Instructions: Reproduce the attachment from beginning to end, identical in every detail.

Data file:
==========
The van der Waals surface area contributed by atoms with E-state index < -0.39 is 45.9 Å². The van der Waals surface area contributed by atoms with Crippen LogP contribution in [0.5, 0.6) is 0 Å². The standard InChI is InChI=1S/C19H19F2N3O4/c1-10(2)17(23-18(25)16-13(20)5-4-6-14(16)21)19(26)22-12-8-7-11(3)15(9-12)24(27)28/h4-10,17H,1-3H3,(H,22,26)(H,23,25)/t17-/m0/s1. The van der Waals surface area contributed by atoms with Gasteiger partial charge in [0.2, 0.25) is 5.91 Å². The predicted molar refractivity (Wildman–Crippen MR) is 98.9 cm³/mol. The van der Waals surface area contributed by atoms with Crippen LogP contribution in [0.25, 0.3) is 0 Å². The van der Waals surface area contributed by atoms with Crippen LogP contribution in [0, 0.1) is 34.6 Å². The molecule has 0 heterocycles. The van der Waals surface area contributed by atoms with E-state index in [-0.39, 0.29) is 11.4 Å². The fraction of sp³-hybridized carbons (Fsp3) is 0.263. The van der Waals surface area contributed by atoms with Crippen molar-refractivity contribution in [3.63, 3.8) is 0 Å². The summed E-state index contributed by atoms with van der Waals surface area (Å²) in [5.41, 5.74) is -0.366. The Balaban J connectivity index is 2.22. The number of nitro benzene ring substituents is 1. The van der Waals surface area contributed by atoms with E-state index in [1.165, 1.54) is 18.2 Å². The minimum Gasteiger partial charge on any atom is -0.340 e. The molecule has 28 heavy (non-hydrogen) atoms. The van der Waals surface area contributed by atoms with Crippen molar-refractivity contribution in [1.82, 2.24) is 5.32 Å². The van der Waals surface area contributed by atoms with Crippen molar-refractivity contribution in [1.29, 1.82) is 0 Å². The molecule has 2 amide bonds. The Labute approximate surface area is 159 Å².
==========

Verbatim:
The van der Waals surface area contributed by atoms with E-state index < -0.39 is 45.9 Å². The van der Waals surface area contributed by atoms with Crippen LogP contribution in [0.5, 0.6) is 0 Å². The standard InChI is InChI=1S/C19H19F2N3O4/c1-10(2)17(23-18(25)16-13(20)5-4-6-14(16)21)19(26)22-12-8-7-11(3)15(9-12)24(27)28/h4-10,17H,1-3H3,(H,22,26)(H,23,25)/t17-/m0/s1. The van der Waals surface area contributed by atoms with Gasteiger partial charge in [0.2, 0.25) is 5.91 Å². The predicted molar refractivity (Wildman–Crippen MR) is 98.9 cm³/mol. The van der Waals surface area contributed by atoms with Crippen LogP contribution in [0.25, 0.3) is 0 Å². The van der Waals surface area contributed by atoms with Crippen LogP contribution in [0, 0.1) is 34.6 Å². The molecule has 0 heterocycles. The van der Waals surface area contributed by atoms with E-state index in [-0.39, 0.29) is 11.4 Å². The fraction of sp³-hybridized carbons (Fsp3) is 0.263. The van der Waals surface area contributed by atoms with Crippen molar-refractivity contribution in [3.63, 3.8) is 0 Å². The summed E-state index contributed by atoms with van der Waals surface area (Å²) in [5.41, 5.74) is -0.366. The Balaban J connectivity index is 2.22. The number of nitro benzene ring substituents is 1. The van der Waals surface area contributed by atoms with E-state index in [1.165, 1.54) is 18.2 Å². The minimum Gasteiger partial charge on any atom is -0.340 e. The molecule has 28 heavy (non-hydrogen) atoms. The van der Waals surface area contributed by atoms with Crippen molar-refractivity contribution in [1.82, 2.24) is 5.32 Å². The van der Waals surface area contributed by atoms with Crippen molar-refractivity contribution in [1.29, 1.82) is 0 Å². The molecule has 2 amide bonds. The Labute approximate surface area is 159 Å².